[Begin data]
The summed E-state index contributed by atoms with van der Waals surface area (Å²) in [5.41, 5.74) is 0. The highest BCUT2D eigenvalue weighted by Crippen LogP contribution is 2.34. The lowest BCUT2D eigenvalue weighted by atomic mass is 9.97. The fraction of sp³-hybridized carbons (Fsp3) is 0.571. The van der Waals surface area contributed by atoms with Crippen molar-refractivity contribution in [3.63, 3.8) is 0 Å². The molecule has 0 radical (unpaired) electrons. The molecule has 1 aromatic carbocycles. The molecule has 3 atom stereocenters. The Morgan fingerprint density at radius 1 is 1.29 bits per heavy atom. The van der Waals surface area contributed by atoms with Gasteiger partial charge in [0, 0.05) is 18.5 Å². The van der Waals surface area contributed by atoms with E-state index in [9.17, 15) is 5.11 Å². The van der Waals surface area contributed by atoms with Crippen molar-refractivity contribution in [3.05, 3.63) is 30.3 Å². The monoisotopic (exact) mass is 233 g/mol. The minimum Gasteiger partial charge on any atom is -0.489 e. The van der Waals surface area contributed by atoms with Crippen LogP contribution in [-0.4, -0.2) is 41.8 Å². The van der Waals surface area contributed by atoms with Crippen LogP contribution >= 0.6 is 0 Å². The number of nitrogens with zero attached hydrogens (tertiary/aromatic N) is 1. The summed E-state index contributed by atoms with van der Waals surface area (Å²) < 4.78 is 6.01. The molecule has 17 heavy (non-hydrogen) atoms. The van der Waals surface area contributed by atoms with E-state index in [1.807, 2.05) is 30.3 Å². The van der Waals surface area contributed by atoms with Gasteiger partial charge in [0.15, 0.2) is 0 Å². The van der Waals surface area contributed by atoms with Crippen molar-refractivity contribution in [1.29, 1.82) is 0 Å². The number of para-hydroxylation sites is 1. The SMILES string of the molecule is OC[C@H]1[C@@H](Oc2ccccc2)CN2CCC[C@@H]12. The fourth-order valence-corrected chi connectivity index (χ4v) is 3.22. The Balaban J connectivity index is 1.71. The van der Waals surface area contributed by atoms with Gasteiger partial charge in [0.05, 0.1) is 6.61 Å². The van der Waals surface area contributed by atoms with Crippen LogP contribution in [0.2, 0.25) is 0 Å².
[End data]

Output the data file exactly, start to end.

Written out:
The summed E-state index contributed by atoms with van der Waals surface area (Å²) in [5.41, 5.74) is 0. The highest BCUT2D eigenvalue weighted by Crippen LogP contribution is 2.34. The lowest BCUT2D eigenvalue weighted by atomic mass is 9.97. The fraction of sp³-hybridized carbons (Fsp3) is 0.571. The van der Waals surface area contributed by atoms with Crippen molar-refractivity contribution in [3.63, 3.8) is 0 Å². The molecule has 0 radical (unpaired) electrons. The molecule has 1 aromatic carbocycles. The molecule has 3 atom stereocenters. The Morgan fingerprint density at radius 1 is 1.29 bits per heavy atom. The van der Waals surface area contributed by atoms with Gasteiger partial charge in [0, 0.05) is 18.5 Å². The van der Waals surface area contributed by atoms with E-state index in [9.17, 15) is 5.11 Å². The van der Waals surface area contributed by atoms with Crippen molar-refractivity contribution in [3.05, 3.63) is 30.3 Å². The monoisotopic (exact) mass is 233 g/mol. The minimum Gasteiger partial charge on any atom is -0.489 e. The van der Waals surface area contributed by atoms with Crippen LogP contribution in [-0.4, -0.2) is 41.8 Å². The van der Waals surface area contributed by atoms with Crippen LogP contribution >= 0.6 is 0 Å². The number of nitrogens with zero attached hydrogens (tertiary/aromatic N) is 1. The summed E-state index contributed by atoms with van der Waals surface area (Å²) < 4.78 is 6.01. The molecule has 17 heavy (non-hydrogen) atoms. The van der Waals surface area contributed by atoms with E-state index in [1.807, 2.05) is 30.3 Å². The van der Waals surface area contributed by atoms with Gasteiger partial charge in [0.15, 0.2) is 0 Å². The van der Waals surface area contributed by atoms with Crippen molar-refractivity contribution in [1.29, 1.82) is 0 Å². The number of para-hydroxylation sites is 1. The SMILES string of the molecule is OC[C@H]1[C@@H](Oc2ccccc2)CN2CCC[C@@H]12. The fourth-order valence-corrected chi connectivity index (χ4v) is 3.22. The Balaban J connectivity index is 1.71. The van der Waals surface area contributed by atoms with Gasteiger partial charge in [0.05, 0.1) is 6.61 Å². The van der Waals surface area contributed by atoms with Crippen LogP contribution in [0.2, 0.25) is 0 Å².